National News

Jan 21, 2014 9:10 AM

Judge To Sentence Halliburton Manager In Oil Spill

NEW ORLEANS - A former Halliburton manager faces a possible prison term when a federal judge sentences him for destroying evidence in the aftermath of BP's massive 2010 oil spill in the Gulf of Mexico.

Anthony Badalamenti, of Katy, Texas, was scheduled to be sentenced Tuesday by U.S. District Judge Jay Zainey. Badalamenti pleaded guilty in October to one misdemeanor count of destruction of evidence and faces a maximum sentence of one year in prison and a $100,000 fine.

Badalamenti was the cementing technology director for Halliburton Energy Services Inc., BP's cement contractor on the Deepwater Horizon drilling rig. Prosecutors said he instructed two Halliburton employees to delete data during a post-spill review of the cement job on BP's blown-out Macondo well.

Halliburton cut its own deal with the Justice Department and pleaded guilty in September to a misdemeanor charge related to Badalamenti's conduct. The company agreed to pay a $200,000 fine and make a $55 million contribution to the National Fish and Wildlife Foundation, but the latter payment wasn't a condition of the deal.

Tai Park, one of Badalamenti's lawyers, said in October that guidelines calculated by prosecutors call for Badalamenti to receive a sentence ranging from probation to six months in prison. Zainey, however, isn't bound by the sentencing guidelines.

Four current or former BP employees also have been charged in federal court with spill-related crimes.

On Dec. 18, a jury convicted former BP drilling engineer Kurt Mix of trying to obstruct a federal probe of the spill. Prosecutors said Mix was trying to destroy evidence when he deleted a string of text messages to and from a BP supervisor.

Mix faces a maximum sentence of 20 years in prison and a $250,000 fine. His sentencing is set for March 26.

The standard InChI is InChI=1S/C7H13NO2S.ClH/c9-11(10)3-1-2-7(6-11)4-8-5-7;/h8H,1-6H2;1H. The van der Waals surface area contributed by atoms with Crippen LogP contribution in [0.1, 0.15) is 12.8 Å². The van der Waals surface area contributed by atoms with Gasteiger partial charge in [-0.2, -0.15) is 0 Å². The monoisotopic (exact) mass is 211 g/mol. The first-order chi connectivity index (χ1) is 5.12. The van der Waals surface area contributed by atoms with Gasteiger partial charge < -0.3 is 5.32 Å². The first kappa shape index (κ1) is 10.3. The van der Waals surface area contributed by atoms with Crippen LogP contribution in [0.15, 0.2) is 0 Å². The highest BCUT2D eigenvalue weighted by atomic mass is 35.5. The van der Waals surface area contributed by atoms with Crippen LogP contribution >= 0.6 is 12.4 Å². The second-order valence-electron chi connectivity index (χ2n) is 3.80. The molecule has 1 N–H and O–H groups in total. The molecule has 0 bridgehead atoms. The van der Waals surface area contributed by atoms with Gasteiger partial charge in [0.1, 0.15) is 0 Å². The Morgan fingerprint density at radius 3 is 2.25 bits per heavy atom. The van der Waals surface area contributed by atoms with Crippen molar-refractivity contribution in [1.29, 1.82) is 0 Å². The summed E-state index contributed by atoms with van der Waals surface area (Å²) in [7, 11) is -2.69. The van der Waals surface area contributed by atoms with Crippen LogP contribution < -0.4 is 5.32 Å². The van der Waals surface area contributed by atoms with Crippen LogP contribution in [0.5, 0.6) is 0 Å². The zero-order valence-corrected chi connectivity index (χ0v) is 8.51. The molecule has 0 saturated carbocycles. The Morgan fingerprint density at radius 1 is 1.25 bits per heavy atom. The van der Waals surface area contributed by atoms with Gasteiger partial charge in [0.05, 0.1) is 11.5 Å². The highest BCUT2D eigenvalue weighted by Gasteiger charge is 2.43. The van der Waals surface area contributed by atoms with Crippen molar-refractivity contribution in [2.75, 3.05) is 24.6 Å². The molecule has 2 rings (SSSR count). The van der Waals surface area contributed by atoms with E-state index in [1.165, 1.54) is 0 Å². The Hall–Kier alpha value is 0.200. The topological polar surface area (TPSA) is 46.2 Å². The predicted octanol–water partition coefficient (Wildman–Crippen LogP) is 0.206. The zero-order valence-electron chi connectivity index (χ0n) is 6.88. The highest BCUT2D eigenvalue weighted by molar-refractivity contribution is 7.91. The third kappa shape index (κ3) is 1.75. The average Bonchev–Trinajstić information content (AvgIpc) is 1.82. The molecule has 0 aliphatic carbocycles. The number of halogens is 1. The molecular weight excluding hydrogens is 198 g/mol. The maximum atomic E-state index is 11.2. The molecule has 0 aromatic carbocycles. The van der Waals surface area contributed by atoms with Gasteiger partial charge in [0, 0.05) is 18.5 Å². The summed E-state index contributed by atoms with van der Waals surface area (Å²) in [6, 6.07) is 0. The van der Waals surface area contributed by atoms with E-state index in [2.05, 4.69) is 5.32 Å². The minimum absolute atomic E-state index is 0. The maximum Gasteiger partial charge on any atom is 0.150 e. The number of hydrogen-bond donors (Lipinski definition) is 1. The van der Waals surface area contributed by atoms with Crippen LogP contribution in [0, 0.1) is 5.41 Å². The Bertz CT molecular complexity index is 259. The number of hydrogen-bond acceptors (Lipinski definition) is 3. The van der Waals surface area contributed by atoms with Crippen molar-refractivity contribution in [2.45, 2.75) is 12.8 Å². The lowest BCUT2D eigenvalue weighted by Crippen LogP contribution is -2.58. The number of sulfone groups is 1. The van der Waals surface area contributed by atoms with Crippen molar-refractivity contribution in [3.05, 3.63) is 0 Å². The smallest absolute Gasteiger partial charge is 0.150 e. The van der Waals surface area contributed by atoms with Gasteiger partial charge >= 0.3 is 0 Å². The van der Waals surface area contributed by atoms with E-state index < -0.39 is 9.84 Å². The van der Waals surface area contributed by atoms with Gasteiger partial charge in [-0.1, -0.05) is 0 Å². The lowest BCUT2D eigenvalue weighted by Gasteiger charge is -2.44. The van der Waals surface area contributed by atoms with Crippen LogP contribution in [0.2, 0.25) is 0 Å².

BP well site leaders Robert Kaluza and Donald Vidrine pleaded not guilty to manslaughter charges stemming from the deaths of 11 workers on the Deepwater Horizon. Prosecutors claim Kaluza and Vidrine botched a key safety test and disregarded abnormally high pressure readings that were glaring signs of trouble before the April 2010 blowout of BP's Macondo well triggered a deadly explosion.

Former BP executive David Rainey was charged with concealing information from Congress about the amount of oil that was gushing from BP's well before the company sealed it.

Prosecutors said Badalamenti instructed two Halliburton employees to delete data from separate runs of computer simulations on centralizers, which are used to keep the casing centered in the wellbore. The data could have supported BP's decision to use six centralizers instead of 21 on the Macondo project, but prosecutors said the number of centralizers had little effect on the outcome of the simulations.

Halliburton notified the Justice Department about the deletion of the data, which couldn't be recovered.

»Comments

Top Videos

1 2 3 4

Submit News

Do you have a tip, information about a breaking news story, or a story idea for 6 Investigates? Contact the KRIS 6 News Desk at 361-884-6666 or send us an email.

Most Popular

KRISTV.COM is Social!


Click the icons above to receive News, Weather, and Sports alerts from KRISTV.COM!

Inside KRISTV.COM

Contact Us
Send us your feedback. We want to hear from you!
Photo Central
Look at photos and videos and share them!
KRISTV.COM Mobile Website
Get KRISTV.com on your mobile or PDA!
KRISTV.COM Mobile Apps
Get our mobile apps on your mobile or PDA!
Texas Lottery
See the latest winning numbers!
6 News Team
Read about your favorite KRIS-TV personalities!
FCC Online Public File
FCC Public File of Records, Reports, and more